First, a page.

This model can be extremely lucrative for both the SEO and the client if implemented properly. However, this also brings us to the most significant downside of all pay-for-performance pricing models, and that is one of control.

Who's in charge here?

Every time I've gotten into a pay for performance model I got burned. Each time I got burned it was due to having a lack of control over the site. Either we did not have direct access to the site in order to implement the strategies we knew would work, or the work we did implement was overwritten by the client. The most recent (and last) time that I ever agreed to go pay-for-performance was when a designer friend of mine asked me to get into a project he was working on for a client. I would get a cut of his revenue share for implementing the entire SEO strategy.

We spend many hours, weeks and months performing research, implementing SEO strategies, fixing problems and slowly getting the site to a place where the search engines would find it valuable. Then one day the owner of the site decided he wanted to switch to an entirely different back end system which threw all of our work out the window. He was convinced that this would generate more business for him, but it essentially made all of our time and hours a wasted effort.

While we never recouped our investment, but I did learn a valuable lesson of control. Even if I were somehow convinced again that a pay-for-performance pricing model was a good investment, I would not perform any SEO services unless I was given 100% control over the client's website. This, of course, is something very few clients are willing to hand over. And I certainly wouldn't blame them for that.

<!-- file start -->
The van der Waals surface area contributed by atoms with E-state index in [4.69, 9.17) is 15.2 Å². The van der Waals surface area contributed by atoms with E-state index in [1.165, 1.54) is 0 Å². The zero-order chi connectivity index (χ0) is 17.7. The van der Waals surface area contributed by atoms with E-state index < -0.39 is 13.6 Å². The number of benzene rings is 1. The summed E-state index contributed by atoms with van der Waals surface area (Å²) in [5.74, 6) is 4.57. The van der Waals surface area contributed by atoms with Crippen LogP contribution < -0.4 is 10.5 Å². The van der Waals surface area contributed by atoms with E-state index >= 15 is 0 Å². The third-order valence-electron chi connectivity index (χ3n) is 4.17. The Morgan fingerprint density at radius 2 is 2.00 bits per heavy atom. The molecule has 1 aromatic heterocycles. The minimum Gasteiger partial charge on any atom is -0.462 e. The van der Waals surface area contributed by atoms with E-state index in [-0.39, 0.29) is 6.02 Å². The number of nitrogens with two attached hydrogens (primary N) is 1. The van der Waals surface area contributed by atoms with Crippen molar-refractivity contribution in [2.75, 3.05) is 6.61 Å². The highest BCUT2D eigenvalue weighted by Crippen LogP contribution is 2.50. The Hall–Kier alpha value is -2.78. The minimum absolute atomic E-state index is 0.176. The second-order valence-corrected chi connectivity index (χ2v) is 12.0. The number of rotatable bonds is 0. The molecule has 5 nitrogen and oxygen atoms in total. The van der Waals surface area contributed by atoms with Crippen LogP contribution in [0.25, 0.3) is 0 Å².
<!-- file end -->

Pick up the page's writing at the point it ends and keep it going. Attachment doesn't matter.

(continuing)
A good analogy for pay-for-performance SEO is that of a dietitian asking to be paid based on the amount of weight lost by a client they are consulting. The dietitian may set the plan, medications, workout schedule and menu for their client. But if the client sneaks Big Macs and Ice cream on the side, lounges on the couch instead of getting on the treadmill, or adds a few extra high-carb foods into their meals, then the weight lost will be minimal if at all. In this scenario the dietitian would be considered a failure by the client and therefore would not get paid.

This analogy may sound silly but it works very will with SEO. The SEO does the research, creates the strategy, and may even implement his work throughout the site. And the next day the client can wipe out all the effort the SEO put into it with a single decision.

Just as the dietitian is ultimately not responsible for what the client does with their body when once they leave the dietitian's office, the SEO cannot be held responsible for what the client does or doesn't do with the website if the plans outlined by the SEO are not being followed.